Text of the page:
The Cleveland Browns are seeking a quarterback, and they would reportedly be very interested if Tyrod Taylor hits the open market.
According to CBS Sports’s Jason La Canfora, the Browns will have “significant interest” in Taylor if the Buffalo Bills part ways with the quarterback. In fact, many league insiders expect Taylor to land with the Browns. He has ties to members of their coaching staff and presents the team with a young option who still has room to grow.
An added perk of landing Taylor would be that Cleveland can use their two first-round picks on the best player available to try to start improving the rest of their roster without prioritizing a quarterback from a draft class of questionable quality.
Last we heard, the Bills were reportedly leaning toward cutting Taylor. It sounds like that would be music to Cleveland’s ears, and it seems like an ideal fit for the team.
The Buffalo Bills have just over a week remaining until they need to make a decision about Tyrod Taylor’s future, and one reporter believes the team will be looking for a new quarterback at that time.
Vic Carucci of The Buffalo News said on WGRZ this week that all signs point toward the Bills and new head coach Sean McDermott moving on from Taylor.
“It seems as if it is leaning against Taylor returning to this football team,” Carucci said. “Just the way McDermott answered the question about if they want to keep him, saying they’re going through the process. This is a $30-plus million decision with nine days to make it. I think the Bills would be willing to keep him if that big number weren’t present. I don’t think they see Tyrod Taylor as the longer-term answer.”
If the Bills pick up Taylor’s option, he is guaranteed around $30 million more than he has already been paid. It seems like they would like to keep the 27-year-old around for another season without making a huge financial commitment, but reports have indicated Taylor is not open to a compromise.
The biggest problem is Buffalo has no good options other than Taylor. Cardale Jones appears nowhere close to being NFL ready, and we doubt this big-name veteran is going to sign with the Bills if and when he is released. Taylor has every right to not agree to a pay cut.
If the Buffalo Bills end up paying Tyrod Taylor the remaining guaranteed money he would be owed by being on the roster after March 11, it will be because the team chose to keep him around.
ESPN’s Adam Schefter reports that Taylor has been medically cleared after he underwent groin surgery last month.
As Schefter notes, the Bills now have to decide if they want to guarantee Taylor nearly $30 million by exercising his option. Had Taylor not been cleared medically, the contract would have become guaranteed anyway.
While there have been rumblings that the Bills would have interest in one big-name quarterback if he became available, sticking with Taylor may be their best option. The former Virginia Tech star is likely better than anything Buffalo would find on the free agent market, and paying him an average of around $18 million per season is right in line with what other starting quarterbacks are making.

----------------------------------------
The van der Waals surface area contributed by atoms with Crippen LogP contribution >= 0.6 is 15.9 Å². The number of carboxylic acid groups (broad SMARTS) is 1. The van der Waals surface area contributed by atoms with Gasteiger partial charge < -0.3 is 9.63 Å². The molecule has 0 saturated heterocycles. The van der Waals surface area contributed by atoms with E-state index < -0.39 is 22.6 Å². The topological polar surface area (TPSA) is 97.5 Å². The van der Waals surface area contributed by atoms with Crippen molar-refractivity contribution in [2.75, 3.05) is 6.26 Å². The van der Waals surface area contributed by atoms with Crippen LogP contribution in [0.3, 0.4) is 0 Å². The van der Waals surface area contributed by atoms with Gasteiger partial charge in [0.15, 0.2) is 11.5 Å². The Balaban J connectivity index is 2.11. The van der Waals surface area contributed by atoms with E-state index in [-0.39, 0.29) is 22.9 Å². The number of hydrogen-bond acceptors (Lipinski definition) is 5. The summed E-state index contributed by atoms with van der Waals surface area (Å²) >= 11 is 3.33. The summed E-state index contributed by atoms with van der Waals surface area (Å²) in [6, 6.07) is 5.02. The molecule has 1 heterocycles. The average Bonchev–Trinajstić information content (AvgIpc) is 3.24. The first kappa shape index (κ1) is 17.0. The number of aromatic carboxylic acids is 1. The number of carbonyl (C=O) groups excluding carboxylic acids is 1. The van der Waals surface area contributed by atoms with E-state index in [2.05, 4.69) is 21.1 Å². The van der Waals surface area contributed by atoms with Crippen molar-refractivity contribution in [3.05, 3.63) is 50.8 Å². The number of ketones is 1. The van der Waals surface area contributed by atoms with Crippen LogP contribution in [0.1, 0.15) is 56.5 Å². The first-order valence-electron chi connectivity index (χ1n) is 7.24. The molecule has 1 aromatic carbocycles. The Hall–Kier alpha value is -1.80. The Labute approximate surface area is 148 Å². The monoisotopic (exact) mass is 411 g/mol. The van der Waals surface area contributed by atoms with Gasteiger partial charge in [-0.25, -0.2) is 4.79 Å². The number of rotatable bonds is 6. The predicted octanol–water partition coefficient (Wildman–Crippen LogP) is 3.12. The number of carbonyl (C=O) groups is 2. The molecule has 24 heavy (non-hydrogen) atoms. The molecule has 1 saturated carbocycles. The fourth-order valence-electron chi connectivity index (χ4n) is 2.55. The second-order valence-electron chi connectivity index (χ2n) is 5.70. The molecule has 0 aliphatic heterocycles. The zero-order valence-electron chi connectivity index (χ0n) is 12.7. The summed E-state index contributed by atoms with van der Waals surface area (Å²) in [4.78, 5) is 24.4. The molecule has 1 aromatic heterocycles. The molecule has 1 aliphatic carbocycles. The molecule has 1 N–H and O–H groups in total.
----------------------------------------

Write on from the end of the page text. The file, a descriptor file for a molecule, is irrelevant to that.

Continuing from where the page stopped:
The Buffalo Bills have just a few more weeks to decide if they want to pick up Tyrod Taylor’s option and guarantee the quarterback another $30 million, and they could be watching the Tony Romo situation closely to determine what their next move will be.
Ian Rapoport of NFL Network said Tuesday that the Bills would be one of the teams with interest in Romo if the Dallas Cowboys end up releasing the 37-year-old veteran. However, Rapoport added that he has been told there is a better chance of the Bills keeping Taylor than cutting him.
An ideal situation for the Bills would be Taylor agreeing to take less guaranteed money on a restructured contract, but he reportedly has no interest in doing that. Taylor’s camp believes another team would sign the former Virginia Tech star to a deal worth as much as the six-year, $92 million contract he agreed to with Buffalo last offseason, if not more.
In reality, Taylor is probably the Bills’ best option even if they think he is too expensive. Romo wants to play for a contender, and there has been no indication that Buffalo is one of the teams on his wishlist. Unless he sees something nobody else does, Romo probably wouldn’t want to join the Bills anyway.
The Buffalo Bills have one month to decide if they want to pick up Tyrod Taylor’s option and guarantee him another $30 million. In an ideal world, Taylor would agree to restructure his contract to make it more team-friendly. Unfortunately for the team, that sounds highly unlikely.
Vic Carucci of the Buffalo News reports that Taylor is “unwilling” to agree to a contract restructure that would reduce his salary. The quarterback and his agent are said to be convinced that another team would sign Taylor to a deal worth as much as the six-year, $92 million contract he agreed to with the Bills last offseason, if not more.
And they’re probably right. Taylor’s average annual salary of $18 million is right in line with what NFL starting quarterbacks make. While he had a slightly down year in 2016, he has thrown 37 touchdown passes compared to just 12 interceptions over the past two seasons. He’s a true dual-threat quarterback who has shown he can be effective when healthy and with the right pieces around him.
For comparison, Brock Osweiler’s average annual salary with the Houston Texans is $18 million. Taylor, just 27, would almost certainly be able to get that type of deal from a desperate team like the Cleveland Browns or possibly New York Jets.
The only other options for the Bills are to try to turn 2016 fourth-round pick Cardale Jones into a starter or draft a quarterback. Either would mean Buffalo is looking at a complete rebuild.
Some of the drama that unfolded toward the end of the season led many to believe Taylor was on borrowed time with the Bills, but he still may be their best option going forward.
What does Tyrod Taylor think of the Buffalo media? He finds them to be a “very negative group.”
Taylor was on ESPN Radio Friday and was asked about playing in Buffalo, where he’s been the team’s starting quarterback the past two seasons. Taylor specifically called out the media for its negativity and also said that as a group, much of their analysis and prodding was incorrect.